Rescuing a double^

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Anders
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Rescuing a double^

Post by Anders » Thu Mar 12, 2009 7:55 am

I just realised I will be paddling in the company of a double this summer. However I've never trained any assisted rescues of a double. Will I still be able lift the bow of the double in order to empty out the water? With a single I prefer the rescue where the victim climbs up on his rear deck and then down into his cockpit while the rescuer stabilizes the victims kayak. This rescue seems a bit awkward with a double though, especially for the bow paddler. I would appreciate it if any of you would share their experience in this area. All suggestions, descriptions, thoughts or links are welcome.

Thanks!
//Anders

Rdscott
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Re: Rescuing a double

Post by Rdscott » Thu Mar 12, 2009 10:03 am

I'm not sure how most do it but i have seen it done by the methods below

1. tip boat on to side, to break water seal on cock pits, thus allowing water out
2. Padlers using support of paddles and with assistance or not holding the boat in its side climb into the boat
3. paddlers and assistance roll boat up right
4. Using hand pump or bildge pomp empty the rest of the water.

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MikeB
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Re: Rescuing a double

Post by MikeB » Thu Mar 12, 2009 12:41 pm

Anders wrote:I just realised I will be paddling in the company of a double this summer. However I've never trained any assisted rescues of a double. Will I still be able lift the bow of the double in order to empty out the water?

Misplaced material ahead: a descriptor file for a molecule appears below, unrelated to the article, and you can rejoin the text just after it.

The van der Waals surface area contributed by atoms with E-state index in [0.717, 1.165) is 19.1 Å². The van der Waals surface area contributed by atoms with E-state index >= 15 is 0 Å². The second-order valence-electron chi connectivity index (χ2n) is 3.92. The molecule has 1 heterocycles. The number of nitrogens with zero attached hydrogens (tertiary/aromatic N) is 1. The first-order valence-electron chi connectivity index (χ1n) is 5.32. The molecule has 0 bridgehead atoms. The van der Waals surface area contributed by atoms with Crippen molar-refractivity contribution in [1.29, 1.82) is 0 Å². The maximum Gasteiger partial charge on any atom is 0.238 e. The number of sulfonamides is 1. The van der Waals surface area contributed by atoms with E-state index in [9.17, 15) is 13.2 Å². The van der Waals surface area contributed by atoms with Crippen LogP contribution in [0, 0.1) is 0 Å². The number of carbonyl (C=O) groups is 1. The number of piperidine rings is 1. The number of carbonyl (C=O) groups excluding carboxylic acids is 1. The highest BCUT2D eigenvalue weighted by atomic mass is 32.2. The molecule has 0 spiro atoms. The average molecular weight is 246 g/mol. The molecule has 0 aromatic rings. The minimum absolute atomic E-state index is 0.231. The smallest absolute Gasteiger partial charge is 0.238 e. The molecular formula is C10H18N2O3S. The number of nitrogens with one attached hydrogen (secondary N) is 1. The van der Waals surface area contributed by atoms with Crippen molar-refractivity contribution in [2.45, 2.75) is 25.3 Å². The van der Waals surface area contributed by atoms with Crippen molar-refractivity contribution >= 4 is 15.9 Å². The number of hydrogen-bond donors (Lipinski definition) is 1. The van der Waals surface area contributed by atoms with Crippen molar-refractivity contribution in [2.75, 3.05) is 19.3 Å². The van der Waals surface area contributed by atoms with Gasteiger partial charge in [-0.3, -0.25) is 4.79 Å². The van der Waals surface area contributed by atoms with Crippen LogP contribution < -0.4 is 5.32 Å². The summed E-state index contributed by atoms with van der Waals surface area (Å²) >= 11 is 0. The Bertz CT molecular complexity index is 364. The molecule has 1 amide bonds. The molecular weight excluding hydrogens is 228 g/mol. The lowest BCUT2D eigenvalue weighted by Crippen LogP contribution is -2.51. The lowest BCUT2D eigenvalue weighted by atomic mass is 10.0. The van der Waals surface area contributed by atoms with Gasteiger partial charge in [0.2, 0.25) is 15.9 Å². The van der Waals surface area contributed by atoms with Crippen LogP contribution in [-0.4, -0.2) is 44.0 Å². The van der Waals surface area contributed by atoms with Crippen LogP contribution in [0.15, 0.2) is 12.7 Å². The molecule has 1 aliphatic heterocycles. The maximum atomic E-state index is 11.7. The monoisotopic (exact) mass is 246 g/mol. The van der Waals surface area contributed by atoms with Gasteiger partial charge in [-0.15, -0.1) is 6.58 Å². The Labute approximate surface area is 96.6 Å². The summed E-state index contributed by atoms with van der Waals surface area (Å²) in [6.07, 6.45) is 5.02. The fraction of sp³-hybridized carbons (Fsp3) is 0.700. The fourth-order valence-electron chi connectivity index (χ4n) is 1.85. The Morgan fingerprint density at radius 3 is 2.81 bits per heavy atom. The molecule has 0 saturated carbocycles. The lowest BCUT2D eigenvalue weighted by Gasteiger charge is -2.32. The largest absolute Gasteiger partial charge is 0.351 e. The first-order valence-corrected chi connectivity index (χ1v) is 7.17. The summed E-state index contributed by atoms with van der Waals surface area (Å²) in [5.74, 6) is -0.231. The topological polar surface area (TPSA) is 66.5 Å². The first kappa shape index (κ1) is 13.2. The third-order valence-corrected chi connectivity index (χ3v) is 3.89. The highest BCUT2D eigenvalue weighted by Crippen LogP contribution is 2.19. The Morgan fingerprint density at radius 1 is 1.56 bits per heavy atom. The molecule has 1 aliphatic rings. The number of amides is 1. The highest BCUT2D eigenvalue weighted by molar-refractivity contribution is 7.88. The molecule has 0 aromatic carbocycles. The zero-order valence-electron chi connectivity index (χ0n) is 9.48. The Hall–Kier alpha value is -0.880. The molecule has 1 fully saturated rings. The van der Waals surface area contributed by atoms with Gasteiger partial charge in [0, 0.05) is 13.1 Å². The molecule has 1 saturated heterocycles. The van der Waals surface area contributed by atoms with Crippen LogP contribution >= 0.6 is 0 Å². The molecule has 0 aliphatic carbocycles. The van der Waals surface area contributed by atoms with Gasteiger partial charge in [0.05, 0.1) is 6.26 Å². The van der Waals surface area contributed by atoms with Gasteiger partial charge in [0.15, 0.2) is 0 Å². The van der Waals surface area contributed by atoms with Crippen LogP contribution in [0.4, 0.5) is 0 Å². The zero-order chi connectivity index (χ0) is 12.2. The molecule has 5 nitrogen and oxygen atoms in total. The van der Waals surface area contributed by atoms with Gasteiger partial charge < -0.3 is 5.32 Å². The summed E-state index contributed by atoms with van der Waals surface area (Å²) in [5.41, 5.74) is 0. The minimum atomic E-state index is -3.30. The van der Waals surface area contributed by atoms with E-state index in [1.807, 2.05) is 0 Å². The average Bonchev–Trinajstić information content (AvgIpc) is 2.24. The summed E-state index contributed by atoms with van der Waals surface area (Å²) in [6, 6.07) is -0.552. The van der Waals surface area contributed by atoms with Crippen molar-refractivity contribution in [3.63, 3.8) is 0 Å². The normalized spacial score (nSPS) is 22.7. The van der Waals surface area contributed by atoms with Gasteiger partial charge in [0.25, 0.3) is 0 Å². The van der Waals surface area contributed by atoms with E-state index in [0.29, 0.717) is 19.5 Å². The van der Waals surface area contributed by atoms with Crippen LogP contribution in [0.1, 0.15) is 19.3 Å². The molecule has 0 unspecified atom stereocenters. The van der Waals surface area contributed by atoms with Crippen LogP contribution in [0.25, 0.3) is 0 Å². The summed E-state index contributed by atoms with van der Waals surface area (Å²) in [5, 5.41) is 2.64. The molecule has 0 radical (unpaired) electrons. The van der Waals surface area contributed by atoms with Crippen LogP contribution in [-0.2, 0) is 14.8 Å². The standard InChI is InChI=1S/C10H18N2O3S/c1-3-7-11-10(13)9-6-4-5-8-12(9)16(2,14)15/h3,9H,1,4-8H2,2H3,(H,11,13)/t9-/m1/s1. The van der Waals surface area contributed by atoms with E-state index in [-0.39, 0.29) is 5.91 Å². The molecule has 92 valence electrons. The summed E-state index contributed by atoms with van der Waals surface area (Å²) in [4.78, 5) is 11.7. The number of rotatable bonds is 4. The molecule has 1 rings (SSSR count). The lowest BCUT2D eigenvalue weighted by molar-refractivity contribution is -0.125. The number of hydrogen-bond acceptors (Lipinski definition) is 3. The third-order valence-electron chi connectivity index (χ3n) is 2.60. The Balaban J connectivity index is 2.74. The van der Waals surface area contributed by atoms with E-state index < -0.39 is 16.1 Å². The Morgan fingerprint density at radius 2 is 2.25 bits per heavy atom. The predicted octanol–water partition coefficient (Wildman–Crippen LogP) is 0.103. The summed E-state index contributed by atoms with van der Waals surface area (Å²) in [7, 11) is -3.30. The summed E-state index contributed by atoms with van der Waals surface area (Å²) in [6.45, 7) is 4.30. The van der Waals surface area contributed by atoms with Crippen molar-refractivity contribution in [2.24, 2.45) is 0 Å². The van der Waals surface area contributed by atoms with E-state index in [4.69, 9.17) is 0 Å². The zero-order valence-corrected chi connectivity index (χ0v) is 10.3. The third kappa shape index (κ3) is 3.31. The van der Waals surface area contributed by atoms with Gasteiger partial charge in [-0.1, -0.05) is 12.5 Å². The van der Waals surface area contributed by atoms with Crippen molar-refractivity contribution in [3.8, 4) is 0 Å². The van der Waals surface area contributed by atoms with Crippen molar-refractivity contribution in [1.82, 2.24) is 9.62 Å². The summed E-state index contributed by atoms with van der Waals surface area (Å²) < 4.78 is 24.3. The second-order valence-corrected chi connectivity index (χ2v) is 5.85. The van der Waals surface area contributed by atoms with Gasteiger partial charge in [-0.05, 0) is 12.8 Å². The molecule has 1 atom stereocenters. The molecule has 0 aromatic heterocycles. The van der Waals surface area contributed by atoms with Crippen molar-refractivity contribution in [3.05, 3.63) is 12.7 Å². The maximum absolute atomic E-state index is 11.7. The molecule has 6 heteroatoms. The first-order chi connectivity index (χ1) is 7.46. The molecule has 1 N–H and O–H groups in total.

Probably going to be significatly less easy owing to the overall load a double is likley to be carrying, and the relativly greater weight of the thing anyway. I expect it would help to have the folk in the water help by pushing down the stern!

From my memories of my Aleut II, when it was fully loaded, it would have been a significant effort to get the bow raised enough to spill water from the cockpits.
With a single I prefer the rescue where the victim climbs up on his rear deck and then down into his cockpit while the rescuer stabilizes the victims kayak. This rescue seems a bit awkward with a double though, especially for the bow paddler. I would appreciate it if any of you would share their experience in this area. All suggestions, descriptions, thoughts or links are welcome.

Thanks!
//Anders
Hehe - that's brought back some memories! It's a good way to do it I'd think. I'm assuming you're talking about the "heel hook" method - the principles should work just fine even with a double. What I can tell you doesn't work so well is for a double to be rescuing a single - the poor old bow paddler ends up hanging at 45 degs into thin air, while the stern paddler drapes himself over the boat being rescued.

(As Helen M will no doubt confirm - - - - - at least that's the case when Dave was trying to help me back into my boat one day a couple of years back. The problem was the relative width of their big Feathercraft)

Helen and Dave have practised using the rescue-sponson kit avaialble for their Feathercraft and apparantly that gives enough stability for Dave to get himself into the rear cockpit and for Helen to then climb back into the front.

Douglas W has some experience of paddling with an Aleut II and maybe they've practised rescue? I'd certainly say its important to have a pump for each cockpit if possible.

Mike.

Owen
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Re: Rescuing a double

Post by Owen » Thu Mar 12, 2009 1:08 pm

A double full of water would be very heavy, I wouldn't try lifting one. The rolling the boat over as you hang under the bow with your kayak on its side method might be worth a try. This uses the buoyancy of your kayak to rise up the bow of the other kayak; not sure whether it would work on a double though.

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Douglas Wilcox
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Re: Rescuing a double

Post by Douglas Wilcox » Thu Mar 12, 2009 1:12 pm

We have spent many happy hours practicing rescues in the Aleut Sea II. We found it is too heavy to lift the bow out of the water to empty even the front cockpit.